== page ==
Processors

RISC-V compatible cores written in SystemVerilog

Processor Bits/Stages Description
RI5CY 32bit /
4-stage
Our workhorse 4-stage core that implements, the RV32-IMC, has an optional 32-bit FPU supporting the F extension and instruction set extensions for DSP operations, including hardware loops, SIMD extensions, bit manipulation and post-increment instructions.
Zero-riscy 32bit /
2-stage
An area-optimized 2-stage 32-bit core for control applications implementing RV32-IMC.
Micro-riscy 32bit /
2-stage
A minimal area 2-stage 32-bit core with 16 registers and no hardware multiplier implementing RV32-EC.
Ariane 64bit /
6-stage
A 6-stage, single issue, in-order 64-bit CPU which fully implements I, M, C and D extensions as specified in Volume I: User-Level ISA V 2.1 as well as the draft privilege extension 1.10. It implements three privilege levels M, S, U to fully support a Unix-like (Linux, BSD, etc.) operating system. It has configurable size, separate TLBs, a hardware PTW and branch-prediction (branch target buffer, branch history table and a return address stack). The primary design goal was on reducing critical path length to about 20 gate delays.

Peripherals


It would be difficult to vuild a system without the help of peripherals. We have developed customized accelerators, AXI compatible interconnect solutions, different DMA engines and various peripherals to communicate with the environment including GPIO, SPI, I2S, JTAG and many more.

Microcontrollers


The simplest PULP based systems are our micro-controllers that can be configured to use any 32-bit RISC-V cores we have developed (RI5CY, Zero-riscy, Micro-riscy) add memory and some peripherals. Advanced versions also allow Accelerators to be added to the system.

PULP microcontroller

Microcontroller Description
PULPino A minimal single-core RISC-V SoC, our first open source release that has attracted a lot of attention.
PULPissimo An advanced version of our microcontroller. The main change is the presence of the logarithmic interconnect between the core and the memory subsystem allowing multiple access ports. These are then used by an integrated uDMA that is able to copy data directly between peripherals and memory, as well as optional accelerators that we call Hardware Processing Engines (HWPEs).

Cluster-based systems


Our more advanced systems are based on clusters of 32-bit RISC-V cores with direct access to a small and fast scratchpad memory (Tightly Coupled Data Memory). The cluster is supported by a SoC that houses a larger second level memory, peripherals for input and output, and in later versions a complete PULPissimo class microcontroller for power management and basic operations. Most of our research is based on the development of architectures based on these systems. Mia Wallace, Honey Bunny, Fulmine and finally Mr. Wolf are all such systems, and the source code for the latest system has been released as OPENPULP on our GitHub page.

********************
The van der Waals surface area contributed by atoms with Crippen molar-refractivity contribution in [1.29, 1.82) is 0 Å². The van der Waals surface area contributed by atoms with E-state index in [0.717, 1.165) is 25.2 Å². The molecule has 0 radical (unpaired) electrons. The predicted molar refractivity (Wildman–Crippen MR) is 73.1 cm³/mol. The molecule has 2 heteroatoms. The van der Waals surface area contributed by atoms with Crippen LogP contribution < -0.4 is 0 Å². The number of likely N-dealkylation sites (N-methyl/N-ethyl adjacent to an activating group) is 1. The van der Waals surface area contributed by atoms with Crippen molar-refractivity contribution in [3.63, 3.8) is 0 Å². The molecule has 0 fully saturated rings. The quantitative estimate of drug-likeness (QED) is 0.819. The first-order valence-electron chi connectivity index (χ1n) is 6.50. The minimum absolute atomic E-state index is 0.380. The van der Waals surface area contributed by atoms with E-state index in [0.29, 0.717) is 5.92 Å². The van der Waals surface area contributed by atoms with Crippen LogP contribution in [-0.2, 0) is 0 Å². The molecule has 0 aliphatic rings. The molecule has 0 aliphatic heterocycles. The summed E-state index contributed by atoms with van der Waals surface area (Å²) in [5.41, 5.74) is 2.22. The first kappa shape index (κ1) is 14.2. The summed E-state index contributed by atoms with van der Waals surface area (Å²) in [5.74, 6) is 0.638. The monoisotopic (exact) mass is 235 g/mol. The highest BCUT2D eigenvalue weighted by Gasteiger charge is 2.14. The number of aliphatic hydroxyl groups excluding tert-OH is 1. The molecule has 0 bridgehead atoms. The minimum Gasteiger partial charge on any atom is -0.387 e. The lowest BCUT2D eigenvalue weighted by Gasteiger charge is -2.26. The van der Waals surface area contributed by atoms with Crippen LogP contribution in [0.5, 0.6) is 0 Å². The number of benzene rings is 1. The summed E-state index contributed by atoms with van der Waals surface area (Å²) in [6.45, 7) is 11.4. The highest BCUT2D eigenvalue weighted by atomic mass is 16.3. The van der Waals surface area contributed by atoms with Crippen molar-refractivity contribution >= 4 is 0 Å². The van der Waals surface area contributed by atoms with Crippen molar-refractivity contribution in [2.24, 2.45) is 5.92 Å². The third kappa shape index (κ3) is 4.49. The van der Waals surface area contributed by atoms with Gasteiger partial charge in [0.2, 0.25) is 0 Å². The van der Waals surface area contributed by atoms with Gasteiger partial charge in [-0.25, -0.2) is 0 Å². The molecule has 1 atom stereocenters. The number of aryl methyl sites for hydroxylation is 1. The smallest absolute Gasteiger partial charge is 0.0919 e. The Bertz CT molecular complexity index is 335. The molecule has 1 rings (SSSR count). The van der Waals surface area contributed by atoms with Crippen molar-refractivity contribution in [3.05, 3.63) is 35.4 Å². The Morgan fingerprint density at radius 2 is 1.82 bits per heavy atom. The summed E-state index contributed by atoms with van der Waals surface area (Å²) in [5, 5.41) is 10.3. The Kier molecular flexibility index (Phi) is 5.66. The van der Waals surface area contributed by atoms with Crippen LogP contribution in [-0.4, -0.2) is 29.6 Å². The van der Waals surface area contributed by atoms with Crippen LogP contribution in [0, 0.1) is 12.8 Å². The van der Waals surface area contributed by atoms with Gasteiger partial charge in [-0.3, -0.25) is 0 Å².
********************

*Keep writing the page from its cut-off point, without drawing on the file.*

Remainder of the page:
PULP cluster-based systems

PULP as a multi-cluster accelerator


We have also expanded our work for larger workloads, where a PULP system that contains multiple clusters is connected to a regular computing node. In this scenario, the PULP cluster is used as an energy-efficient accelerator for DSP loads. Our HERO platform release is such a system.

PULP cluster-based systems

Silicon Proven designs


We have a long tradition of taping out ASICs at, ETH Zurich, just check our Chip Gallery. We have designed and tested more than 20 PULP related designs in several technologies, while current NDAs we have signed does not allow us to share the design databases, all these designs are based on the source code of the PULP systems that we have openly released.

GF 22FDX Poseidon, Kosmodrom
STM 28FDSOI PULP, PULPv2, PULPv3
GF 28SLP Honey Bunny
TSMC40LP Mr. Wolf
UMC65LL Atomario, Scarabaeus, Imperio, Patronus, Mia Wallace, Phoebe, Artemis, Hecate, Selene, Diana
SMIC130/110 VivoSoc, VivoSoC2, VivoSoC2.001, VivoSoC3
UMC180 Or10n, Sir10us
ALP180 Manny, Sid, Diego